Mindfulness, or the quality of being fully present and engaged with whatever you’re currently doing, can improve your wellbeing and mental state in numerous ways. Mindfulness helps reduce stress, decrease blood pressure, improve sleep, boost memory, and alleviate anxiety.
Techniques vary, but all are rooted in meditation. The goal of any mindfulness practice is to become more present by noticing your emotions and reducing your reaction to outside stressors. By noticing emotions and situations, and accepting them -- rather than pushing them away or anxiously avoiding them -- you’ll find it easier to clear your mind of distractions. And a less preoccupied mind can help you improve your focus and mental health.
Though mindfulness practice has been growing in popularity in the U.S. since the early 90s, its current ubiquity stems from our fast-paced, digital lifestyles, wherein enervating multitasking has become the norm. At all times, we’re under pressure to stay connected for work and school, and everything from the 24-hour news cycle to our daily commutes can cause an immune- and mental-health-damaging flight-or-flight response.
Mindfulness practice has garnered attention as a tool to help alleviate stress and anxiety, helping individuals more easily balance the demands of work, school, and family life.
Benefits of Mindfulness for School Work
According to the Mayo Clinic, mindfulness works to reduce stress and anxiety chiefly by directing attention to the present moment and away from draining, damaging negative thoughts of the future. Even mental activities, like planning, which are part of our daily lives, can cause stress and anxiety if they take up major real estate in our thoughts.
In addition to reducing overall stress and anxiety, mindfulness can help improve cognitive flexibility. According to studies conducted by the American Psychological Association (APA), participants who engaged in mindfulness exercises were less likely to be distracted and better able to suppress distracting information. In another study, the APA found participants who practiced mindfulness also demonstrated increased cognitive flexibility:
“One study found that people who practice mindfulness meditation appear to develop the skill of self-observation, which neurologically disengages the automatic pathways that were created by prior learning and enables present-moment input to be integrated in a new way.” - American Psychological Association
The same study found that participants were better able to return to “baseline” after a provoking or stressful event -- that is, they were less likely to be thrown off task, give in to rumination, or be distracted by negative encounters than individuals who did not engage in mindfulness practices.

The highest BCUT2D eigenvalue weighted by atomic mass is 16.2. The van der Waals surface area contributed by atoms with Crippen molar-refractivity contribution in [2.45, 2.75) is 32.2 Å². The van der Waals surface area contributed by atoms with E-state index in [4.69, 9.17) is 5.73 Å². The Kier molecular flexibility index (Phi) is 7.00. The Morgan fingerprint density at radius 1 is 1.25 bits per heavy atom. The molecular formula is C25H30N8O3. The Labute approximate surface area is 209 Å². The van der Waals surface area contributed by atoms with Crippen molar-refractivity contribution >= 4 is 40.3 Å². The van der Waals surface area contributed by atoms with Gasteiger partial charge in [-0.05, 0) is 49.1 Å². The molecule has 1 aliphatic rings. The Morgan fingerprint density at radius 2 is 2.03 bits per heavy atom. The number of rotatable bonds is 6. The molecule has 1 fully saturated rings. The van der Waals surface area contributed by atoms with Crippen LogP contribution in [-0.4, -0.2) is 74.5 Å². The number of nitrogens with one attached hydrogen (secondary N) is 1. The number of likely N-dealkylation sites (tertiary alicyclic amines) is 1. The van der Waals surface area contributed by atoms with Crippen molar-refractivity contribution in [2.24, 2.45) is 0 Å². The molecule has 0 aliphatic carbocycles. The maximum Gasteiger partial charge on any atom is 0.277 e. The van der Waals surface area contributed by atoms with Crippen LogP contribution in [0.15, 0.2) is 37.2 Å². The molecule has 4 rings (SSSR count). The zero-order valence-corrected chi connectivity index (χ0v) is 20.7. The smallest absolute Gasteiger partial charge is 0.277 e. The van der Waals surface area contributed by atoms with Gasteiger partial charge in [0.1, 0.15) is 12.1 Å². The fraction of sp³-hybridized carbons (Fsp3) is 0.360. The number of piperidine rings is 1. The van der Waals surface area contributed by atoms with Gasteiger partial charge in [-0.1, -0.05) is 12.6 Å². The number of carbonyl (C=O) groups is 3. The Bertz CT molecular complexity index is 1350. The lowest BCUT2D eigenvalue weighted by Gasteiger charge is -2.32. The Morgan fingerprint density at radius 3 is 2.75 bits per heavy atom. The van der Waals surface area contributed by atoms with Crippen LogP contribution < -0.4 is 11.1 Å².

Techniques for Mindfulness
There is a wide variety of simple mindfulness techniques to choose from that can help boost your focus, decrease your stress levels, and bring an increased sense of calm to your daily life. These exercises easily fit into your daily life and are accessible to anyone looking to improve their mental and emotional wellbeing.
- Five Senses Exercise: The five senses exercise can be conducted anywhere and is especially beneficial for individuals who are pressed for time or looking for a simple way to incorporate mindfulness into their everyday lives. It works in a simple 5-4-3-2-1 pattern -- notice five things you can see, four things you can feel, three things you can hear, two things you can smell, and one thing you can taste. This technique is effective in bringing your attention back to the present moment. Try using this exercise when you’re stuck in a studying rut or need to refresh your mind before moving onto the next chapter.
- The Body Scan: Another mindfulness exercise that can be conducted anywhere, the body scan focuses your attention and helps you release tension you many not even be aware you’re carrying. Start at either your feet or the top of your head, and slowly scan your body, noting areas of tension or lightness. Think of the scan like a wave running through your body and removing anything that’s causing tension or anxiety. If you’re particularly nervous for an exam or having trouble gathering your thoughts for a research paper, try using the body scan to calm your nerves.
- Mindful Breathing: This practice aids in calling attention to the breath and can be done in as little as one minute. While sitting or standing, breathe in through your nose and out through your mouth, allowing thoughts to come and go as you remain focused on your breath. Mindful breathing is perfect for reducing stress and anxiety at any time before, during, or after studying.
- Meditation: Last but not least, traditional meditation. Meditation is best conducted in a comfortable seated position. Bring awareness to your body, starting with your feet and moving to the top of your head. Notice your surroundings, how it feels to be seated, and any areas of tension in your body. Close your eyes, breathe in and out, and don’t chastise yourself for being distracted -- just allow the thoughts to come and go as they please while gently bringing your focus back to your breath. Stay here as long as you’d like, then gently open your eyes.
Daily meditation or mindfulness practice has been shown to increase psychological well being, as well as to improve focus and clarity, and even two to 10 minutes a day can help. Wherever you are in your mindfulness journey, try incorporating a few of the above techniques to improve your study habits, calm your mind, and decrease stress and anxiety.